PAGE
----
Hardwood flooring rundown
Few things stand the test of time, and style is no exception. Some of it comes and goes – like shag carpet, statement wallpaper and retro furniture – but there’s no question that design trends are fickle.
Wood flooring, however, seems to be an anomaly. It emerged in the early 1600s and has continued to be a coveted flooring choice across the world. Because of factors like budget, climate and less-than-tidy kids, hardwood alternatives have grown in popularity, with engineered wood at the top of the list.
So, how does it compare to solid wood? Katie Baker-Barnes, owner of Classic Floors & Design, provides a rundown.
“There are many options today for homeowners on the market for hardwood flooring,” Baker-Barnes said. “Knowing the foundation of the house, be it concrete slab or raised pier and beam, will be a factor on which wood floor will perform the best.”
Solid wood is authentic wood with a protective finish. It’s more susceptible to moisture, but it can be sanded and refinished as needed.
Installation can be more time consuming and costly. Wood is nailed or stapled to a plywood substrate over concrete slab foundations, whereas pier and beam allows for wood to be directly nailed or stapled down.
Due to solid wood’s natural tendency to contract and expand from moisture, being able to nail it directly to the foundation is ideal because nails are generally strong enough to withstand buckling. The absence of a substrate also minimizes potential problems caused by changing thicknesses, Baker-Barnes said.
“That thickness is usually not a problem when the house is new and is under construction, but for remodeling existing homes, many factors come in to play prior to making a wood floor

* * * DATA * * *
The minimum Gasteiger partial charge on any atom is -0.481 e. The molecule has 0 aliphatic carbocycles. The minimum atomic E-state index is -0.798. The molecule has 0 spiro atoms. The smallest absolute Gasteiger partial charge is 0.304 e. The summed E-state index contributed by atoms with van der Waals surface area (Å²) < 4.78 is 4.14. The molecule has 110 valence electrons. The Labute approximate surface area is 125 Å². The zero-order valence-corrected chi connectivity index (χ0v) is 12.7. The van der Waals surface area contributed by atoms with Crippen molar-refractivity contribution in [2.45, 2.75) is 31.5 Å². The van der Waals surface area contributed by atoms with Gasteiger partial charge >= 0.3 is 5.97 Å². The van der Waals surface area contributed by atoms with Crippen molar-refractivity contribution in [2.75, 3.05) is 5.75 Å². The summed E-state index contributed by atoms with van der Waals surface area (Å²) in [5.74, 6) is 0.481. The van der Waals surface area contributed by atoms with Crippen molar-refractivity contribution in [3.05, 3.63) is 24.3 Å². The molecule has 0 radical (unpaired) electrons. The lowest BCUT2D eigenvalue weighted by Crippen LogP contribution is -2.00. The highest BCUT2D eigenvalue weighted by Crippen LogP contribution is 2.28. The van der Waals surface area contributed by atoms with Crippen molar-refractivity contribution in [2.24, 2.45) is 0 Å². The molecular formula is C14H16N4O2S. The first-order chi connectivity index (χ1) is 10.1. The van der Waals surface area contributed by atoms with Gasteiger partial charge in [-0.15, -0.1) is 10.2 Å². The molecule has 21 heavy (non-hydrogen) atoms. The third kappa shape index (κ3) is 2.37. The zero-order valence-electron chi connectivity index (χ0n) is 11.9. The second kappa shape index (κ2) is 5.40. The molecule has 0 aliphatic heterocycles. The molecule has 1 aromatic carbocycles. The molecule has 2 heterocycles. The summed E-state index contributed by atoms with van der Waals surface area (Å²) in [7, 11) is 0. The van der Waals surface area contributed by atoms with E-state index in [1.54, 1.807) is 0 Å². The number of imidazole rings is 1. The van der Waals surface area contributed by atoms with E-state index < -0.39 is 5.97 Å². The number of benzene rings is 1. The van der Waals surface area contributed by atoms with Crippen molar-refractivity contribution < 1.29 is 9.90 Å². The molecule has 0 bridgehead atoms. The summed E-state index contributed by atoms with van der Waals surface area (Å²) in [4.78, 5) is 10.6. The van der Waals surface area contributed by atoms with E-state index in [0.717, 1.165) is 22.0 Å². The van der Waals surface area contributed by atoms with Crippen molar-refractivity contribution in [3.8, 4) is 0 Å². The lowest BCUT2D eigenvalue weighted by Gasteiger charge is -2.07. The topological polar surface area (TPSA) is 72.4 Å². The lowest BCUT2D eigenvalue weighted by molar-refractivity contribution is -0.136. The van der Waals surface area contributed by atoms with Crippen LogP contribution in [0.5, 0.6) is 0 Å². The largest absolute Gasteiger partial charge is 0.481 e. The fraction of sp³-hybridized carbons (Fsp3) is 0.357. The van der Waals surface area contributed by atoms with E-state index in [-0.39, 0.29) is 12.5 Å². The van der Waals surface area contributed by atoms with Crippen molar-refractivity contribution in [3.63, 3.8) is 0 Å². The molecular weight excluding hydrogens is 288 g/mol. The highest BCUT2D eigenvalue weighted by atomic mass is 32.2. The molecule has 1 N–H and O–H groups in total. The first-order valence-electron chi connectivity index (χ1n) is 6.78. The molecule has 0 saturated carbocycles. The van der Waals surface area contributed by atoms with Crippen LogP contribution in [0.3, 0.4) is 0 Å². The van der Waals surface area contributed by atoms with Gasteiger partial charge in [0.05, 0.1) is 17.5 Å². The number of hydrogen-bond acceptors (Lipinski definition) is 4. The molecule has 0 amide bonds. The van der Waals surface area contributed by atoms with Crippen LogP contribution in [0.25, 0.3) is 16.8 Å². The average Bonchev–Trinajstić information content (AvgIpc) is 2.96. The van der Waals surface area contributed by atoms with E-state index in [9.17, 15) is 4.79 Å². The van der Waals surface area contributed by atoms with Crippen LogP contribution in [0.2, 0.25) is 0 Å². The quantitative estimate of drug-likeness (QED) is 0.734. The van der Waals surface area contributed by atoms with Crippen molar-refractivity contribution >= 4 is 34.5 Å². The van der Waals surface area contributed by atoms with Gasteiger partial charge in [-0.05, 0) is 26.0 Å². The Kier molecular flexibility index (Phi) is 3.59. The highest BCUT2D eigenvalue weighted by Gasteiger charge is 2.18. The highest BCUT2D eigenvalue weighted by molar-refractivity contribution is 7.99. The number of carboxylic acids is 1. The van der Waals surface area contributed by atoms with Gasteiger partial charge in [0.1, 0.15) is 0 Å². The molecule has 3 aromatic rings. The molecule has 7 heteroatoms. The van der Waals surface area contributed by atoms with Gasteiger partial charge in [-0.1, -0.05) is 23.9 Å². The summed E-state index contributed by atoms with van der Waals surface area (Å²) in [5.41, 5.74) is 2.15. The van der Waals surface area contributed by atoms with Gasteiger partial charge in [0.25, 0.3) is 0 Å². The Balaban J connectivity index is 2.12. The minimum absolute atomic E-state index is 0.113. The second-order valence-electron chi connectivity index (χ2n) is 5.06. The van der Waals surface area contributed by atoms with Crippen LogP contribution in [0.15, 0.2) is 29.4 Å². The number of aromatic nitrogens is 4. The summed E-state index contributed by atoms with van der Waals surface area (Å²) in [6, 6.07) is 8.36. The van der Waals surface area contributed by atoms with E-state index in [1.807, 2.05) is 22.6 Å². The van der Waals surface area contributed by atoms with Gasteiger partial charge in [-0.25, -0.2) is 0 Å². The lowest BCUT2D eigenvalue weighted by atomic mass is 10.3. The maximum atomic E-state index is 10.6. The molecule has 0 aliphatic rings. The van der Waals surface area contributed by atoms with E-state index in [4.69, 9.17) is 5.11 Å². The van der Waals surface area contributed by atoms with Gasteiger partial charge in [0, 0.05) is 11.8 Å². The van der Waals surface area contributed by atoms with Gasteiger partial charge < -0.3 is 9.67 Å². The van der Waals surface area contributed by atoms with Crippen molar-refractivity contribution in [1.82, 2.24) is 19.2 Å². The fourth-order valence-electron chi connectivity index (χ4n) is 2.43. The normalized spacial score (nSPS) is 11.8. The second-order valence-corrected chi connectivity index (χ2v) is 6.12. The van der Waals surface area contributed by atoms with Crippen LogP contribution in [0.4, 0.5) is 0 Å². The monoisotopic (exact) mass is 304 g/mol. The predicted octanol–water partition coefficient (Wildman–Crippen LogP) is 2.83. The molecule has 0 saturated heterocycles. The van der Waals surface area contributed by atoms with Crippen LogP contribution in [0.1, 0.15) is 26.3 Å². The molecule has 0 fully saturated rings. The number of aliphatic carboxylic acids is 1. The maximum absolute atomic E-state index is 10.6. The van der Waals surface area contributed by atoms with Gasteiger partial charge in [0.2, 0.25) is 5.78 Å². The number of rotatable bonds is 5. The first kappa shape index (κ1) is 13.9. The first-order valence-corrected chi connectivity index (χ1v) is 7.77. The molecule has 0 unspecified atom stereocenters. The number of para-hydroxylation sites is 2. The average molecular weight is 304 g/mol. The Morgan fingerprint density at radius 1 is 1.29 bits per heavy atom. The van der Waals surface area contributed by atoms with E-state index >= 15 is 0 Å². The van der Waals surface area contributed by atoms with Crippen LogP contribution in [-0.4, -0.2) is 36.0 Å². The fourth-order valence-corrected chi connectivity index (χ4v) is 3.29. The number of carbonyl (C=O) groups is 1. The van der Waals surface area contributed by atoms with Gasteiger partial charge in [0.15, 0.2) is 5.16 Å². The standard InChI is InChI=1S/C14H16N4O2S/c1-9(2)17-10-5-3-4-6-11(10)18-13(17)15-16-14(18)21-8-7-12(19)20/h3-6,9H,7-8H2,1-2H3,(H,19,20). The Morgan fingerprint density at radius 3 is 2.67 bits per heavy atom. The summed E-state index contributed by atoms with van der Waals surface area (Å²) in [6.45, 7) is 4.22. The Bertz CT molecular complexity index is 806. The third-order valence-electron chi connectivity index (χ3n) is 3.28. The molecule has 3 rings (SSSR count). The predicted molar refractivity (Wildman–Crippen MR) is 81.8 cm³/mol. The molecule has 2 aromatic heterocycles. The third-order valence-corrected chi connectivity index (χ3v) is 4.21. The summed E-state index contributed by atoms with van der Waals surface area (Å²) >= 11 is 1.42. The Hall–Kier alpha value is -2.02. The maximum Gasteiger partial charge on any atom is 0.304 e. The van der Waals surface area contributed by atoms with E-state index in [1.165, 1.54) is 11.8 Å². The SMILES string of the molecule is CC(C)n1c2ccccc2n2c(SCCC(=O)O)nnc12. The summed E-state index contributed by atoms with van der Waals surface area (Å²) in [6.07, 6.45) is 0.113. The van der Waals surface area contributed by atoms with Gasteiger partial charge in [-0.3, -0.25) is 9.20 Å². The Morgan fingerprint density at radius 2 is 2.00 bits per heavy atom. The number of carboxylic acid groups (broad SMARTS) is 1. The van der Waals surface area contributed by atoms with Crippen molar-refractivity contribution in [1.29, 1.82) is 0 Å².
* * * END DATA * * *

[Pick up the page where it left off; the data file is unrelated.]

decision. For example, the baseboards usually have to be removed [and] exterior doors may have to be replaced, depending on what area the floors are being
installed and what flooring has to be removed. That is when engineered hardwoods may be a better choice.”
Engineered wood has a base of plywood or medium-density fiberboard (called MDF, which is a combination of resin, wax and wood fibers) topped by a thin layer of real wood and a protective coating. It is highly resistant to moisture, which means it will not typically not contract or expand as solid wood does. It can sometimes be sanded and refinished, but the thin layer of wood will wear down after one or two times.
Installation is fairly simple and less costly. It is usually glued, but can also be nailed or stapled depending on subfloor. Some manufacturers also make snap and click versions.
To sum everything up, there are numerous factors to consider when choosing solid or engineered hardwood. Consider your budget, foundation type and the level of wear and tear your floors will endure. Most importantly, ask your designer!